The Northern Lights

Lucy Jago

Read November 2002

Found in an excellent used-bookstore in Charleston, SC (Atlantic Books, the one on East Bay). Well-told biography of a creative, penetrating and versatile scientist, Kristian Birkeland, with a brief history of Norwegian identity (of which I knew very little) woven in. (For instance, I never understood why the pioneers of object-oriented programming referred to themselves as the "Norwegian School". I came to appreciate their moniker after reading this book.)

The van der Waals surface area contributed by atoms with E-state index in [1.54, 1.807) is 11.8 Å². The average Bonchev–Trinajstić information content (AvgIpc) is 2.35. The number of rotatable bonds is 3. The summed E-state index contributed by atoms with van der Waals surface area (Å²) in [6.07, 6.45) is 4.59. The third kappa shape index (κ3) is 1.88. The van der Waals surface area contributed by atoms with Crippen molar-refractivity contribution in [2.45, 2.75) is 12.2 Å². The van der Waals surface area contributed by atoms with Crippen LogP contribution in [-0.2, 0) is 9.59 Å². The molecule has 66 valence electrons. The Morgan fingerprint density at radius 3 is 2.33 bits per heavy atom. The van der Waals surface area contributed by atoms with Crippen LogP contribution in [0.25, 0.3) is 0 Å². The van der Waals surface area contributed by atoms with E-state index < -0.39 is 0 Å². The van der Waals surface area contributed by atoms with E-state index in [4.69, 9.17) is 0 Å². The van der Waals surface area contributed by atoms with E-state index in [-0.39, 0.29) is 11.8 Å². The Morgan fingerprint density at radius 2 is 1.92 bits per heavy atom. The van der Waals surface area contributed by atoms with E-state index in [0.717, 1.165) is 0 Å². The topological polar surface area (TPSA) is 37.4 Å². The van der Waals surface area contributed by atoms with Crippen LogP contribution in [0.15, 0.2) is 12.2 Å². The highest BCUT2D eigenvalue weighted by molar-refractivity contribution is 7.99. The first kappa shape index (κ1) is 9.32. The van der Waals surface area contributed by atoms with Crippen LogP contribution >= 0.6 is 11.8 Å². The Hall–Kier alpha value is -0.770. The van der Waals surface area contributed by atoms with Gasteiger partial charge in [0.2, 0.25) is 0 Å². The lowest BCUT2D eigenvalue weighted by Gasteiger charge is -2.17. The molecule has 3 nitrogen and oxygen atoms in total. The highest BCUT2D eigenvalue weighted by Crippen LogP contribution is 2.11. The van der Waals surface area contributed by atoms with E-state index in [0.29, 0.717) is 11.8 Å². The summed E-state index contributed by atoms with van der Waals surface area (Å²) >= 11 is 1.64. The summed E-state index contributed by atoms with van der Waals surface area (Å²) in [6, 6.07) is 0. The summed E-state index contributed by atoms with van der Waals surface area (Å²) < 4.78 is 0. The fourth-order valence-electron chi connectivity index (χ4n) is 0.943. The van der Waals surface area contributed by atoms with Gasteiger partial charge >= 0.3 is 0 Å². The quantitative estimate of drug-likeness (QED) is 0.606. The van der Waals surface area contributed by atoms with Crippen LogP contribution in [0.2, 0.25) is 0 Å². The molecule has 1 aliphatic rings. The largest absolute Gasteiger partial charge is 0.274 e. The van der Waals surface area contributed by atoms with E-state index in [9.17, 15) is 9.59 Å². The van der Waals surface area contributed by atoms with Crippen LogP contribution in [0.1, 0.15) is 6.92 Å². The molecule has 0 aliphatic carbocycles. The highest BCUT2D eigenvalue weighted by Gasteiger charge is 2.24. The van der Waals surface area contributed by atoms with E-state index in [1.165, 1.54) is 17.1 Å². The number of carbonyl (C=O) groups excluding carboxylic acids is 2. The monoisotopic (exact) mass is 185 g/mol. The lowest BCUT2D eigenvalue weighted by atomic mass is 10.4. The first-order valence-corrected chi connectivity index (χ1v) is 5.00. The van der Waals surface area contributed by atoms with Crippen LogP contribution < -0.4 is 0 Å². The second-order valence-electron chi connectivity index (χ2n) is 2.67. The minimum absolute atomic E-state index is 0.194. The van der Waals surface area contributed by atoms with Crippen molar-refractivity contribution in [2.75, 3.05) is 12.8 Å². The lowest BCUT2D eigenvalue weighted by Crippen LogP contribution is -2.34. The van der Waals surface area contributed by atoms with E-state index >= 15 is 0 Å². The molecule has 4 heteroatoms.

The title of the book ostensibly refers to the Aurora Borealis, which Birkeland helped explain, but don't let the title fool you. The Aurora is a backdrop to his life's work, but the book is maddeningly short on scientific detail and citations. Read it instead as the biography of a remarkable mind who did stellar work under very constrained circumstances, and you will enjoy it a whole lot more. (It's also the story of the development of science in a country.) Parse the title as a reference to the person, not the natural phenomenon. (Norway recently put Birkeland on a bank note.)